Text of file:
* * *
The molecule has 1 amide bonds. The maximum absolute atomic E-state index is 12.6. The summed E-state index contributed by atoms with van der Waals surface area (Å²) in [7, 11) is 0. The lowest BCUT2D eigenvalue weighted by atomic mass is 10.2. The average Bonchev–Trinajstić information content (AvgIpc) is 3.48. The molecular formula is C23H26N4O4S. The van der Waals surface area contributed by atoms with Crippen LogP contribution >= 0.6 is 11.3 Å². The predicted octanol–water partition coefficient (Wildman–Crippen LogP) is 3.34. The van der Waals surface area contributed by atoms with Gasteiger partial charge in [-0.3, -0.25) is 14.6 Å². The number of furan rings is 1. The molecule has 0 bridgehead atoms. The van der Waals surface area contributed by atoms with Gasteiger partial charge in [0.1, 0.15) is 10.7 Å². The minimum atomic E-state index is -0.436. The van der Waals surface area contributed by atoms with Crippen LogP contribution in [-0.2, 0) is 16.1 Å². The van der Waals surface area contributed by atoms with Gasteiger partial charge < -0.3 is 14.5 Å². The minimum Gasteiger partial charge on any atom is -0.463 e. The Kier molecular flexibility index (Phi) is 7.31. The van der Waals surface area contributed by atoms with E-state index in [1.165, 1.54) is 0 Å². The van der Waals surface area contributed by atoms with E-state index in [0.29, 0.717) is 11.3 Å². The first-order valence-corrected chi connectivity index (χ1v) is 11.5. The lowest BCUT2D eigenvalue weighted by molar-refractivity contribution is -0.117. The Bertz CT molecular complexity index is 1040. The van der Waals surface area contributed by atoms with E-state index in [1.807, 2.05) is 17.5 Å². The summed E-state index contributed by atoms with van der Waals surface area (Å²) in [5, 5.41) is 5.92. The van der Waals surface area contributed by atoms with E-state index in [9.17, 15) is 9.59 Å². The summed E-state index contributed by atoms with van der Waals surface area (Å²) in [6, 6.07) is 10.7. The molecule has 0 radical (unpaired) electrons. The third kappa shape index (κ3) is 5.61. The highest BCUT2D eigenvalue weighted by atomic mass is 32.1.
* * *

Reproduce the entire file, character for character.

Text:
The molecule has 1 amide bonds. The maximum absolute atomic E-state index is 12.6. The summed E-state index contributed by atoms with van der Waals surface area (Å²) in [7, 11) is 0. The lowest BCUT2D eigenvalue weighted by atomic mass is 10.2. The average Bonchev–Trinajstić information content (AvgIpc) is 3.48. The molecular formula is C23H26N4O4S. The van der Waals surface area contributed by atoms with Crippen LogP contribution >= 0.6 is 11.3 Å². The predicted octanol–water partition coefficient (Wildman–Crippen LogP) is 3.34. The van der Waals surface area contributed by atoms with Gasteiger partial charge in [-0.3, -0.25) is 14.6 Å². The number of furan rings is 1. The molecule has 0 bridgehead atoms. The van der Waals surface area contributed by atoms with Gasteiger partial charge in [0.1, 0.15) is 10.7 Å². The minimum atomic E-state index is -0.436. The van der Waals surface area contributed by atoms with Crippen LogP contribution in [-0.2, 0) is 16.1 Å². The van der Waals surface area contributed by atoms with Gasteiger partial charge < -0.3 is 14.5 Å². The minimum Gasteiger partial charge on any atom is -0.463 e. The Kier molecular flexibility index (Phi) is 7.31. The van der Waals surface area contributed by atoms with E-state index in [1.165, 1.54) is 0 Å². The van der Waals surface area contributed by atoms with E-state index in [0.29, 0.717) is 11.3 Å². The first-order valence-corrected chi connectivity index (χ1v) is 11.5. The lowest BCUT2D eigenvalue weighted by molar-refractivity contribution is -0.117. The Bertz CT molecular complexity index is 1040. The van der Waals surface area contributed by atoms with E-state index in [1.807, 2.05) is 17.5 Å². The summed E-state index contributed by atoms with van der Waals surface area (Å²) in [5, 5.41) is 5.92. The van der Waals surface area contributed by atoms with E-state index in [9.17, 15) is 9.59 Å². The summed E-state index contributed by atoms with van der Waals surface area (Å²) in [6, 6.07) is 10.7. The molecule has 0 radical (unpaired) electrons. The third kappa shape index (κ3) is 5.61. The highest BCUT2D eigenvalue weighted by atomic mass is 32.1.